An inquiry has been announced after months of the Queensland Government facing questions regarding alleged failures regarding DNA testing at the forensics labs run in the state.
Following the death of Shandee Blackburn this inquiry hopes to bring answers to those who have been affected.
Queensland Premier, Annastacia Palaszcuk has noted that the confidence in the states DNA testing will only be restored with this rigorous commission of inquiry. This inquiry will look to examine all operations of the states lab which consistently analyses close to 28,000 samples per year.
In conducting this review Justice Walter Sofronoff will look to examine all aspects of the lab and utilise independent experts in order to find true justice for the state.
While Justice Sofronoff will distinguish what terms to look toward, the QLD premier has noted that all testing limits will be removed and any sample collected no matter the size will undergo fresh DNA profiling as announced on Monday.
The QLD Government notes that a contribution of six million dollars will be made leading to the final inquiry being completed in December
The Queensland Police Service note these failures and have identified that the majority of samples that have been returned by the labs previously, on resubmission have returned a usable profile.
This has prompted the QPS to now look at re-examination of all sexual matters that were deemed to have unusable DNA profiles dating back to 2018.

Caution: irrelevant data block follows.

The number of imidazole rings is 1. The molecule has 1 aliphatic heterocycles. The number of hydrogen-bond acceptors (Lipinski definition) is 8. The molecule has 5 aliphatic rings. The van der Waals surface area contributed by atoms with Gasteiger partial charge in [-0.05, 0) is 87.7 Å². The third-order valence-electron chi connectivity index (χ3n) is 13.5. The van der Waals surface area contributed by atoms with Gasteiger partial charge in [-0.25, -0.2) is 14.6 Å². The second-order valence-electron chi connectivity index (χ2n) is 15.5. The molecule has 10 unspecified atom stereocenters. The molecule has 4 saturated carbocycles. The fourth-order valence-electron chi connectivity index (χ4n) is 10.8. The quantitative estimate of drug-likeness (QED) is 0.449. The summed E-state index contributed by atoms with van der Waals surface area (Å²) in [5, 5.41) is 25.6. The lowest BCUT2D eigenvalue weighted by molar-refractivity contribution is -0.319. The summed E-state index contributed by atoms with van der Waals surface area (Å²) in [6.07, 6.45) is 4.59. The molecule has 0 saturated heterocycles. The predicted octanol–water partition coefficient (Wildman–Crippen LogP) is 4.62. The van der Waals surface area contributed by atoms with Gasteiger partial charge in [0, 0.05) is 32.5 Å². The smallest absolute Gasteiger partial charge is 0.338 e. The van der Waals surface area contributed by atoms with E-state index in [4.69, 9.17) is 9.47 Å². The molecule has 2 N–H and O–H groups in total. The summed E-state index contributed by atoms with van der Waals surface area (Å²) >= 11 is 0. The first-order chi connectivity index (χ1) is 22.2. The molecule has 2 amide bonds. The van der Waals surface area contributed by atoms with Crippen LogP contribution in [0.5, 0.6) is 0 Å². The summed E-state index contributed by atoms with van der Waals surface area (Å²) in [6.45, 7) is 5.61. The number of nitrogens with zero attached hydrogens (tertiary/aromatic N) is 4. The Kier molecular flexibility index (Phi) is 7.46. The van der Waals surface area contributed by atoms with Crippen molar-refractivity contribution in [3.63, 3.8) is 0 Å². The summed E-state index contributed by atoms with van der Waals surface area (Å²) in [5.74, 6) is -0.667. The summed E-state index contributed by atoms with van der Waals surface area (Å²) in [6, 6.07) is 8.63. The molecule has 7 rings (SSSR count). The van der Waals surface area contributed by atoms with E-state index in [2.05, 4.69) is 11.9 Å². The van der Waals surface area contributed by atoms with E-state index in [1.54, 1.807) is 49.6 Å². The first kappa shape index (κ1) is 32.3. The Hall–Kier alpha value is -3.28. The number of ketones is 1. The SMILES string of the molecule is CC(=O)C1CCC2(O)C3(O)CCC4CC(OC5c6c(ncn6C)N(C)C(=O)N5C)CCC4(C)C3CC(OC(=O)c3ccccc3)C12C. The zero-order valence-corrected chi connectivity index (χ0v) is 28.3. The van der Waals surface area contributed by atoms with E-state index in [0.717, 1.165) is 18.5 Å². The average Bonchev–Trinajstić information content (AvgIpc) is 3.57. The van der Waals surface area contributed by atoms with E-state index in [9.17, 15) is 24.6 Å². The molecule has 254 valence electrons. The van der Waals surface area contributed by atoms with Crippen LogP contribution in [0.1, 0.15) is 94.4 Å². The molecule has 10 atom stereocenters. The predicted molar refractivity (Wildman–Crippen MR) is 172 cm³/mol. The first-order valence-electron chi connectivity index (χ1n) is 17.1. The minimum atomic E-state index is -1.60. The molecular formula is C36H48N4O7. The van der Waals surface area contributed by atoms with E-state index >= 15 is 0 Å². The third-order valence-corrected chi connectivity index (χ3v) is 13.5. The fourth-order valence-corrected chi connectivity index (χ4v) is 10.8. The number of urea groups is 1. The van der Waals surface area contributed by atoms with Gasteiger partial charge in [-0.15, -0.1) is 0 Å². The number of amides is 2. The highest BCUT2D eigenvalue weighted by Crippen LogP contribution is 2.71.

However, as noted by Julie Sarkozi (lawyer at WLSQ) the opening up and charging of offenders should only occur with the consent of the survivors.
This inquiry and the new cases that will be opened may finally lead to closure that many families have hoped for and the categorisation of insufficient for further processing, as many samples were referred to previously, will be removed.
However, as noted by Defence Lawyer Bill Potts, the inquiry is a two – edged sword. This means that the ability of re trial for individuals who were incorrectly convicted may occur and as such may assist those who have been wronged by the system currently in place.
The idea of double jeopardy may lead to some issues, but the provision itself is one that reflects changes in the legal system and while an argument before the court will be necessary (as noted by Potts) the utilisation of this evidence may assist in finally providing much needed answers to those who seek them. In terms of the inquest into the death of Ms Blackburn, if sufficient evidence is provided it may mean that John Peros, who was originally on trial for the murder of Ms Blackburn may appear before the court once again.
While the death of Ms Blackburn prompted this inquiry, those who have suffered through failures in matters regarding sexual assault must also be assisted. The compromission of the justice system is one of the paramount considerations and as noted by Queensland opposition leader, the inquiry is a win for every Queensland who deserves a system that can provide a renowned level of service. However, the Queensland Premier has already noted that the cold case of Ms Blackburn will be reopened in order to find the true justice which she has been denied.